Ford served in the First World War, experiencing shell shock during the Battle of the Somme; his poem "Antwerp" was considered by T.S. Eliot to be one of the few good pieces of verse to emerge from the early months of the war. He also wrote a number of works of propaganda for the war effort. In 1919, Ford changed his name from Hueffer to Ford, due in part to his many marital problems, but also to the feeling that a German name might hurt sales of his books. He soon thereafter founded the Transatlantic Review, an important publication that printed the work of modernists like Ernest Hemingway, James Joyce, and Gertrude Stein.
In 1924 to 1928, Ford published his consciousness-driven, morally complex tetralogy of war experience Parade’s End. In his last years, Ford lived in the United States and taught literature at Olivet College in Michigan, continuing to promote literature and its study until his death in 1939.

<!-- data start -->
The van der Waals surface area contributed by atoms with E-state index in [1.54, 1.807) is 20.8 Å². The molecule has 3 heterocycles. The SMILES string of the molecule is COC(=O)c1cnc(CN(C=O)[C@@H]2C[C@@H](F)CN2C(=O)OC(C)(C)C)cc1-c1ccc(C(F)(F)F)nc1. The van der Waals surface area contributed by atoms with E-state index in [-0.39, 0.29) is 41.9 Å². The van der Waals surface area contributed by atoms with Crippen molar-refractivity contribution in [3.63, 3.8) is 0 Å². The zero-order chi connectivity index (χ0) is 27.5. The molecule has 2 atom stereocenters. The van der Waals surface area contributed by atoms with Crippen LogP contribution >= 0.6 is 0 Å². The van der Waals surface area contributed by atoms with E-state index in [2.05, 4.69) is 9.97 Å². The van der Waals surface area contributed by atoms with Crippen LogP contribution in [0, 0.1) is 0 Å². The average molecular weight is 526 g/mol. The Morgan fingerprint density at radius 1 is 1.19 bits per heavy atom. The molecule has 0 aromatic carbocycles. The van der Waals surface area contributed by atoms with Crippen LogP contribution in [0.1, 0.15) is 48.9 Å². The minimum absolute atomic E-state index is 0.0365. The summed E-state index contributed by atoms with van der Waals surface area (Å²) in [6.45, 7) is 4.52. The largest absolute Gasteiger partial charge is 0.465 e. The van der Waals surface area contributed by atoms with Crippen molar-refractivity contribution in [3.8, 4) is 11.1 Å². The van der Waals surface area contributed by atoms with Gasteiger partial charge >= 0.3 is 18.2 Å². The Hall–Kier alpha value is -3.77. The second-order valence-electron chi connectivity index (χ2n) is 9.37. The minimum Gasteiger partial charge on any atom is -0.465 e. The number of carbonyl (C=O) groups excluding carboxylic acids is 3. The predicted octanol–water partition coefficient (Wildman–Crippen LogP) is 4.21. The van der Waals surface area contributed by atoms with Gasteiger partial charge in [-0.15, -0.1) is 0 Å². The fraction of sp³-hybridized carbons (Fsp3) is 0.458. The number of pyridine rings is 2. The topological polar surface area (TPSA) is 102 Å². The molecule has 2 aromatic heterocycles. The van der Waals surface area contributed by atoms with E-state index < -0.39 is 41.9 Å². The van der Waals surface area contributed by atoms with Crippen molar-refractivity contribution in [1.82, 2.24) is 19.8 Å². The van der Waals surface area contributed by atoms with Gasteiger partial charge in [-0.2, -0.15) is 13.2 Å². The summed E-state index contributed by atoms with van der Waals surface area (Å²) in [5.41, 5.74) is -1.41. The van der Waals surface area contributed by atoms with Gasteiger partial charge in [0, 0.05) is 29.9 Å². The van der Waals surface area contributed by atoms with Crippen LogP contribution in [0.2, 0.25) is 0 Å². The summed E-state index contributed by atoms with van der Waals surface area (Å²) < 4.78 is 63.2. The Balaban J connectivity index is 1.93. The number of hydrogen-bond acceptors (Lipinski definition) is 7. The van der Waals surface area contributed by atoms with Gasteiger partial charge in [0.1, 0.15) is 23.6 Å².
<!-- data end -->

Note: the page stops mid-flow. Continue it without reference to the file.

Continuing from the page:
The Good Soldier is frequently included among the great literature of the 20th century, including the Modern Library 100 Best Novels, The Observer's '100 Greatest Novels of All Time', and The Guardian '1000 novels everyone must read'.
In popular cultureEdit
Ford is the model for the character Braddocks in Hemingway's novel, The Sun Also Rises.
- The Questions at the Well, with sundry other verses for notes of music. London: Digby, 1893.
- Poems for Pictures, and for notes of music. London: J. MacQueen, 1900.
- The Face of the Night: A second series of poems for pictures. London: J. MacQueen, 1904.
- From Inland, and other poems. London: Alston Rivers, 1907.
- Songs from London. London: Elkin Mathews, 1910.
- High Germany: Eleven sets of verse. London: Duckworth, 1911 .
- Collected Poems. London: Martin Secker, 1914; London: Max Goschen, 1914.
- Antwerp (with Wyndham Lewis). London: Poetry Bookshop, 1915.